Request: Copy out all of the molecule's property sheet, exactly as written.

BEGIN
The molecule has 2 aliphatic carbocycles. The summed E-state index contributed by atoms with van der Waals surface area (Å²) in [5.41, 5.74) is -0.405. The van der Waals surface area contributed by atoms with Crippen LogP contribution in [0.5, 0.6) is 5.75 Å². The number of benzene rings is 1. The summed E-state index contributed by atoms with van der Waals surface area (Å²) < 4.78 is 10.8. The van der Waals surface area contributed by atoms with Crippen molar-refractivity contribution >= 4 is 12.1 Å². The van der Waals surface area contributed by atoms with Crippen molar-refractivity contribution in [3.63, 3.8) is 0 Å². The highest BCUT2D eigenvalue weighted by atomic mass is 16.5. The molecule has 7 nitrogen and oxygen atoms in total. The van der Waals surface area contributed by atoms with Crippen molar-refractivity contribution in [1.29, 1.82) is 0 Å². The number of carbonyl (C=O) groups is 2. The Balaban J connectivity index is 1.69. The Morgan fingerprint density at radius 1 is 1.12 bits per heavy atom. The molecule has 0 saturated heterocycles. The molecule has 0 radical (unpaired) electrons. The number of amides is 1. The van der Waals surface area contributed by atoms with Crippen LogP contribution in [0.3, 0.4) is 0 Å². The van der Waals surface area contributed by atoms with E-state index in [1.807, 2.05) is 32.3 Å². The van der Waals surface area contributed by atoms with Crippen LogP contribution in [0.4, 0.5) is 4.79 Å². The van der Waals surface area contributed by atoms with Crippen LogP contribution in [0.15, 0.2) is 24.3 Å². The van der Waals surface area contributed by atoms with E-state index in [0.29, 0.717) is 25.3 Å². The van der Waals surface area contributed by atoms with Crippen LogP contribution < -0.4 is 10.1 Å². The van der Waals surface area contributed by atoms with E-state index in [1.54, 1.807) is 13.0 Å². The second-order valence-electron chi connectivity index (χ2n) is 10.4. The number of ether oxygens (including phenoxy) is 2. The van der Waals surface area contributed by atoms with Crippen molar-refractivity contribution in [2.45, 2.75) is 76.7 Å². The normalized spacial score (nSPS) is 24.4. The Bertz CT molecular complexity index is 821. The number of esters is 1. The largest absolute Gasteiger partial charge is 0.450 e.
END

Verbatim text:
The molecule has 2 aliphatic carbocycles. The summed E-state index contributed by atoms with van der Waals surface area (Å²) in [5.41, 5.74) is -0.405. The van der Waals surface area contributed by atoms with Crippen LogP contribution in [0.5, 0.6) is 5.75 Å². The number of benzene rings is 1. The summed E-state index contributed by atoms with van der Waals surface area (Å²) < 4.78 is 10.8. The van der Waals surface area contributed by atoms with Crippen molar-refractivity contribution >= 4 is 12.1 Å². The van der Waals surface area contributed by atoms with Crippen molar-refractivity contribution in [3.63, 3.8) is 0 Å². The highest BCUT2D eigenvalue weighted by atomic mass is 16.5. The molecule has 7 nitrogen and oxygen atoms in total. The van der Waals surface area contributed by atoms with Crippen molar-refractivity contribution in [1.29, 1.82) is 0 Å². The number of carbonyl (C=O) groups is 2. The Balaban J connectivity index is 1.69. The Morgan fingerprint density at radius 1 is 1.12 bits per heavy atom. The molecule has 0 saturated heterocycles. The molecule has 0 radical (unpaired) electrons. The number of amides is 1. The van der Waals surface area contributed by atoms with Crippen LogP contribution in [0.3, 0.4) is 0 Å². The van der Waals surface area contributed by atoms with E-state index in [1.807, 2.05) is 32.3 Å². The van der Waals surface area contributed by atoms with Crippen LogP contribution in [0.4, 0.5) is 4.79 Å². The van der Waals surface area contributed by atoms with Crippen LogP contribution in [0.15, 0.2) is 24.3 Å². The van der Waals surface area contributed by atoms with E-state index in [0.29, 0.717) is 25.3 Å². The van der Waals surface area contributed by atoms with Crippen LogP contribution < -0.4 is 10.1 Å². The van der Waals surface area contributed by atoms with E-state index in [1.54, 1.807) is 13.0 Å². The second-order valence-electron chi connectivity index (χ2n) is 10.4. The number of ether oxygens (including phenoxy) is 2. The van der Waals surface area contributed by atoms with Crippen molar-refractivity contribution in [2.45, 2.75) is 76.7 Å². The normalized spacial score (nSPS) is 24.4. The Bertz CT molecular complexity index is 821. The number of esters is 1. The largest absolute Gasteiger partial charge is 0.450 e.